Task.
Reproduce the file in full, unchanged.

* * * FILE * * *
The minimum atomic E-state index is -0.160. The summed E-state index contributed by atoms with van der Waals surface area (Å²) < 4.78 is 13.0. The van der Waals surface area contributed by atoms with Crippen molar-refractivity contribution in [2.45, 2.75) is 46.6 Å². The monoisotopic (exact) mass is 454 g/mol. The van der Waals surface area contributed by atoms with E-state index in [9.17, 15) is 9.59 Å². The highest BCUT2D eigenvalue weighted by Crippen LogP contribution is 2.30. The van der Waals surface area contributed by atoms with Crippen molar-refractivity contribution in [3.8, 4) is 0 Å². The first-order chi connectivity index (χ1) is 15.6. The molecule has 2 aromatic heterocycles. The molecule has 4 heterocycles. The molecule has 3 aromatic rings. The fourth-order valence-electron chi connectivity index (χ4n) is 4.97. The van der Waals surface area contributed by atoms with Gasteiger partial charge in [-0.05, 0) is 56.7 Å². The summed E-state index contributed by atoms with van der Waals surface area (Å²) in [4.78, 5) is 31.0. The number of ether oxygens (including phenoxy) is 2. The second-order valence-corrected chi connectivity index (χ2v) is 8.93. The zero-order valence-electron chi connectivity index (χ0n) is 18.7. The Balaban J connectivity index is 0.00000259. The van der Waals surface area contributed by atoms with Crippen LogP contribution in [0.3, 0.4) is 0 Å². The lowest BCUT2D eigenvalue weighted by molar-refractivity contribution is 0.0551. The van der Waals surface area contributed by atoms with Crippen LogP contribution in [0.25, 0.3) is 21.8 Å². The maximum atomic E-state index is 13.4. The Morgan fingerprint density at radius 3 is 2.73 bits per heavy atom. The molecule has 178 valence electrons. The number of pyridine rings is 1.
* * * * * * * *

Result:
The minimum atomic E-state index is -0.160. The summed E-state index contributed by atoms with van der Waals surface area (Å²) < 4.78 is 13.0. The van der Waals surface area contributed by atoms with Crippen molar-refractivity contribution in [2.45, 2.75) is 46.6 Å². The monoisotopic (exact) mass is 454 g/mol. The van der Waals surface area contributed by atoms with E-state index in [9.17, 15) is 9.59 Å². The highest BCUT2D eigenvalue weighted by Crippen LogP contribution is 2.30. The van der Waals surface area contributed by atoms with Crippen molar-refractivity contribution in [3.8, 4) is 0 Å². The first-order chi connectivity index (χ1) is 15.6. The molecule has 2 aromatic heterocycles. The molecule has 4 heterocycles. The molecule has 3 aromatic rings. The fourth-order valence-electron chi connectivity index (χ4n) is 4.97. The van der Waals surface area contributed by atoms with Gasteiger partial charge in [-0.05, 0) is 56.7 Å². The summed E-state index contributed by atoms with van der Waals surface area (Å²) in [4.78, 5) is 31.0. The number of ether oxygens (including phenoxy) is 2. The second-order valence-corrected chi connectivity index (χ2v) is 8.93. The zero-order valence-electron chi connectivity index (χ0n) is 18.7. The Balaban J connectivity index is 0.00000259. The van der Waals surface area contributed by atoms with Crippen LogP contribution in [0.3, 0.4) is 0 Å². The lowest BCUT2D eigenvalue weighted by molar-refractivity contribution is 0.0551. The van der Waals surface area contributed by atoms with Crippen LogP contribution in [0.25, 0.3) is 21.8 Å². The maximum atomic E-state index is 13.4. The Morgan fingerprint density at radius 3 is 2.73 bits per heavy atom. The molecule has 178 valence electrons. The number of pyridine rings is 1.